It was a modest Christmas present, but it changed a 10-year-old’s life forever.
“My parents already knew that I was interested in dinosaurs,” says Tetsuto Miyashita, recalling the morning when he unwrapped that gift, a book written by a certain famous Alberta paleontologist.
“That was the first time I learned the name Phil Currie. In that book he talked about all these discoveries he made—page after page of personal accounts of finding dinosaurs, and digging up dinosaurs, and studying them.”
From that moment on, Miyashita was no longer just a dinosaur-loving boy. “That book set me on a quest,” he says simply. “I decided that I wanted to move to Canada eventually, and to work with this person.
By the time he was fifteen, Miyashita had learned enough English—and gathered enough courage—to write a letter to his distant idol. “I woke up every morning at 4:00, and looked up every word in the dictionary.”
The two struck up a correspondence, and Miyashita eventually confided his dream. “I asked him, should I move to Canada after university, or after high school?” To his surprise, Currie suggested something even more drastic. “He said, ‘There’s a high school in Drumheller. If you really want to work on dinosaurs, you could move here right away and work at the museum as a volunteer every day after school.’
“I thought that would be such a cool arrangement,” says Miyashita. “I could get closer to all those dinosaurs!”
The scheme blindsided Miyashita’s parents. “They were a bit shocked. They said that they had no idea that just a book could cause their child to move away from home.” To their credit, sensing the depth of their son’s passion, they consented.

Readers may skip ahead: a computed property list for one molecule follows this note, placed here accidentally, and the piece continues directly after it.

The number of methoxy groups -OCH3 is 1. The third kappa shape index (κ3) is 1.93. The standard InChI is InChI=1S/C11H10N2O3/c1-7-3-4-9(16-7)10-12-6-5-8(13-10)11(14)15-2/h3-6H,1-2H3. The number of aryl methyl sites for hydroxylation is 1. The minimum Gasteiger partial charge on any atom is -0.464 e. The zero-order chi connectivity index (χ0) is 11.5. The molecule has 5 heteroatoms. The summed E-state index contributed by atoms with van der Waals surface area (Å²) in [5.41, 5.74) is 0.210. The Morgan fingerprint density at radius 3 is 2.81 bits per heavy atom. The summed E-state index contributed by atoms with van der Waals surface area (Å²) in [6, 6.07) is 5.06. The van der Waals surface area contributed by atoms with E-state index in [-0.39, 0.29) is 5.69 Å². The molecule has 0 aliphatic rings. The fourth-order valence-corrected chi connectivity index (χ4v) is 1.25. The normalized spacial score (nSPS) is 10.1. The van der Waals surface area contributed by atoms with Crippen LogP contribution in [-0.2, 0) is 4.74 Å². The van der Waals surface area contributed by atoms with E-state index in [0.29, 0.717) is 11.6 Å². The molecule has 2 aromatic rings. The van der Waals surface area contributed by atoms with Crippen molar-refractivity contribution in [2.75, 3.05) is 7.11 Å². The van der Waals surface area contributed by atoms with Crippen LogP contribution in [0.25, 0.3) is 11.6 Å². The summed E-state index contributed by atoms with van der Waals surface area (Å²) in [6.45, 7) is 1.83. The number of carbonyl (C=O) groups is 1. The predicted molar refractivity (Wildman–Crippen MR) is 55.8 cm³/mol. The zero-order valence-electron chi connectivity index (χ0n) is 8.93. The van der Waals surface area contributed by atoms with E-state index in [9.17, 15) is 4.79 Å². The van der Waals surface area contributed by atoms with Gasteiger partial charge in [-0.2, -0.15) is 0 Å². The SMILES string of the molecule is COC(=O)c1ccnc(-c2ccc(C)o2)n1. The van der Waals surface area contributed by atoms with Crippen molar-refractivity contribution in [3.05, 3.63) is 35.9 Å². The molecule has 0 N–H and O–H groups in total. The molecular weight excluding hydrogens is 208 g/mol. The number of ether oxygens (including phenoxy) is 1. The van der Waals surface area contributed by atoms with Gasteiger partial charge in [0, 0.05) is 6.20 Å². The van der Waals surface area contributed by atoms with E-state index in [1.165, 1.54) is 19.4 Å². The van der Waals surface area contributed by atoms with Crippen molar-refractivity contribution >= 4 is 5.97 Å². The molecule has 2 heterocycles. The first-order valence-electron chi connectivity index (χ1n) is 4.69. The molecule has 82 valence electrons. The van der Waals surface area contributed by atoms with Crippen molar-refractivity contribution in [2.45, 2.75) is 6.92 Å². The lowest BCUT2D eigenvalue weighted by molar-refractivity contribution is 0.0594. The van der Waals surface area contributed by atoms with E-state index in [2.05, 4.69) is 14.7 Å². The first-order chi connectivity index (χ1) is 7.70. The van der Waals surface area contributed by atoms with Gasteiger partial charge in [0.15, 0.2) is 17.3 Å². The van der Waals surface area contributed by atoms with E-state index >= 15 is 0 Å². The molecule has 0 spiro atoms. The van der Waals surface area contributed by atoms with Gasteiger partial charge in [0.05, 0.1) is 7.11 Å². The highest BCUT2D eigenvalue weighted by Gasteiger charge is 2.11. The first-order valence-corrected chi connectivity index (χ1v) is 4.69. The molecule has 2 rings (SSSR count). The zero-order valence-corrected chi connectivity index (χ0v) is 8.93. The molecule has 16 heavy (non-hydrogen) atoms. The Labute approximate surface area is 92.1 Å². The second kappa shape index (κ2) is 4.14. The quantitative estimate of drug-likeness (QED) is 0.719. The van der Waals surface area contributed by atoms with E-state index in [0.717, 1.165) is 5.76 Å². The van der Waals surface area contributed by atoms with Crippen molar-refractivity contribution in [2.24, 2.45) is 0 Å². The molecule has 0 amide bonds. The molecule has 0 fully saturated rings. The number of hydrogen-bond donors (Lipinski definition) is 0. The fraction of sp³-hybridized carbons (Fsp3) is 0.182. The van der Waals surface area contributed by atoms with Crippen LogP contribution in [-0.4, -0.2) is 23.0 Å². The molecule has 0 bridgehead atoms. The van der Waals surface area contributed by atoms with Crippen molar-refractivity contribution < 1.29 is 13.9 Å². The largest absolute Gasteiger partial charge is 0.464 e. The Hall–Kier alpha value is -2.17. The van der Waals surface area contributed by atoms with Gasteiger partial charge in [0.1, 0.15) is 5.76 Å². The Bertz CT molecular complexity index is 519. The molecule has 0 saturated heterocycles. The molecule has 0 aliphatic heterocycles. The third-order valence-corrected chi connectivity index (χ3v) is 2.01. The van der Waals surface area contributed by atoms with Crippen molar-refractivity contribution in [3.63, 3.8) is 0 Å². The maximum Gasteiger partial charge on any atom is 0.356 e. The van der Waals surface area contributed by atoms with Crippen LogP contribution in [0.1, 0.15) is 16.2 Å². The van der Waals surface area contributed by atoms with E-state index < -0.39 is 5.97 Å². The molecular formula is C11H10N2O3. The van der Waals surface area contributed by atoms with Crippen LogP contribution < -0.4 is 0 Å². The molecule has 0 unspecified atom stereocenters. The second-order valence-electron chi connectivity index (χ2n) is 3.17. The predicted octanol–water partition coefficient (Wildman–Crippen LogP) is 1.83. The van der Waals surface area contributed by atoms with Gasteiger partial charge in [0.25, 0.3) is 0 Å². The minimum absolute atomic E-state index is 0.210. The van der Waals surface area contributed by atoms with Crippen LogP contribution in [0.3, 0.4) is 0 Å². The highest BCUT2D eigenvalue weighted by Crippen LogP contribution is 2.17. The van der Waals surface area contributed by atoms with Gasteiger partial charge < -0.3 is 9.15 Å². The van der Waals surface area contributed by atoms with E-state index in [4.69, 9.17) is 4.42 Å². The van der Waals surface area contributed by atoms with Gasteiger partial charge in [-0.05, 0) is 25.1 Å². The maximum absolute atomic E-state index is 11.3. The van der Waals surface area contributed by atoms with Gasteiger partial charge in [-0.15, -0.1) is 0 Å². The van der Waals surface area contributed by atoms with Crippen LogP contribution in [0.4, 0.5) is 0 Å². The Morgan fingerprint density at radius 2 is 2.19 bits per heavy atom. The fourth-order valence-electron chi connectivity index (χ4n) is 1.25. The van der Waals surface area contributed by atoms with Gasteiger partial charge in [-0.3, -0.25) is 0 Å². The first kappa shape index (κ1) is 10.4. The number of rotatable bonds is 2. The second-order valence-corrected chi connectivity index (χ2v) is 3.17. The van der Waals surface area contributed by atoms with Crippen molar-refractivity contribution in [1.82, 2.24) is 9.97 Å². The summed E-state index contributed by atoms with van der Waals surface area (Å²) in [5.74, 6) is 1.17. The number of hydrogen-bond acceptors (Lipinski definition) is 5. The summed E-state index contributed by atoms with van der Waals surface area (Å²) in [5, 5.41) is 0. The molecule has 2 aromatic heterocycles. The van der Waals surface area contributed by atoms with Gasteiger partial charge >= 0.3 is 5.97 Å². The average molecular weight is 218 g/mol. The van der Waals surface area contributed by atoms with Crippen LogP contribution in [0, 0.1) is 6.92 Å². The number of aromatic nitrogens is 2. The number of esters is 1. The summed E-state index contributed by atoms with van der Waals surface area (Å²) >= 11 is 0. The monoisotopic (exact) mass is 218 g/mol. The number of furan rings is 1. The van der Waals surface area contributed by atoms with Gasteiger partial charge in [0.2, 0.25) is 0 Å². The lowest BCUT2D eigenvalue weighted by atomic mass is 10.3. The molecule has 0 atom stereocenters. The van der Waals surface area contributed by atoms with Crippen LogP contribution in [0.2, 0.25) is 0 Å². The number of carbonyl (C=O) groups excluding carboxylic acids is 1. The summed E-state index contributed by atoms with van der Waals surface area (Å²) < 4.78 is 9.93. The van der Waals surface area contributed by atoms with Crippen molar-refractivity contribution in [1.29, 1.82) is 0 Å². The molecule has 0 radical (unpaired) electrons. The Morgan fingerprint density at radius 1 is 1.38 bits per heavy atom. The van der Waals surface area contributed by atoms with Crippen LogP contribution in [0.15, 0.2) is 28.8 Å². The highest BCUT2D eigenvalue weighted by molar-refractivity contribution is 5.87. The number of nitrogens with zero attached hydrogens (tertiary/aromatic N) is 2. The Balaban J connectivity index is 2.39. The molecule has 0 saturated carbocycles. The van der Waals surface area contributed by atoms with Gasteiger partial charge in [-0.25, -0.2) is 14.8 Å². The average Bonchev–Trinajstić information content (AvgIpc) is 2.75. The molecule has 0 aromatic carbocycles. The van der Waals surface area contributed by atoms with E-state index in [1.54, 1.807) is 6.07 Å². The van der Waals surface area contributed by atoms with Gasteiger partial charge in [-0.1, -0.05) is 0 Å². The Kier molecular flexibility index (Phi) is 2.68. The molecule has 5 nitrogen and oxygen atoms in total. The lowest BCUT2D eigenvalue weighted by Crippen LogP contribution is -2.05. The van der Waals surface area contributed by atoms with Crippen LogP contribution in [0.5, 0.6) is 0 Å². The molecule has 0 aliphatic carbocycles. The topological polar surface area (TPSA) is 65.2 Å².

In the virtual blink of an eye, Miyashita found himself shivering on a dark and lonely Drumheller street corner. Clearly, young Tetsuto was not in Tokyo anymore. “It was January, late at night, and it was snowing,” he laughs. “It looked almost like a ghost town.”
It took some time for Miyashita to settle in. “The first couple of months, it was all about getting used to the situation, the climate, the language, and being away from my family. Back at home, I could argue with my parents all the time, but I couldn’t do that in Canada.”
Before long, though, the transition was complete. “As soon as I started working at the museum, and working on all these dinosaur fossils, something switched on. I knew that this was what I wanted to do all the time.”
Around the time Miyashita finished high school, Currie accepted a teaching post at the University of Alberta. Miyashita enrolled in the BSc program, and moved in with Currie and his wife Eva Koppelhus.
Even now, Miyashita marvels at his good fortune in forming a personal and professional bond with a scientist like Currie. “It’s a very traditional way of training a person. In science, it always used to be that way, an apprenticeship. A learned professor takes an assistant, and the assistant watches everything that he does. Then, that person inherits the legacy.
“Philip doesn’t really use a lot of words to teach me something. I learn a lot just being close to him, watching how he does things.”
The observation doesn’t end when the two go home. “Before I came to Canada, I didn’t think a famous professor like Philip would spend his time cleaning bathrooms or doing yardwork,” Miyashita smiles. “I learned how important it is to actually do these household things. When I actually started working with Philip, and living with him, he became more of a real person to me.
“But,” he hastens to add, “he’s also still a hero to me.”
These days, the young apprentice often steps out from beneath his master’s shadow. Miyashita is nearing the end of his Master’s program, and this summer he’s leading a team of students on a dig south of Medicine Hat. They’re completing the excavation of a Daspletosaurus, a giant carnivore that resembles a T-Rex. “It’s eight to ten metres in length, with these banana-sized teeth lined up in its jaws,” enthuses Miyashita. In short, it’s one cool dinosaur.
Miyashita plans to eventually pursue a PhD—completing his apprenticeship—and to strike out on his own. When that day comes, he’ll be ready. “As long as I can work on things that make me tick and make me happy, I can be anywhere. I don’t care if it’s China, or Russia, or wherever. I know I can do it.”
This article by freelance writer Scott Rollans originally appeared in the Summer 2010 issue of Science Contours Magazine.
Today Tetsuto is a graduate student pursuing his PhD in the Department of Biological Sciences at UAlberta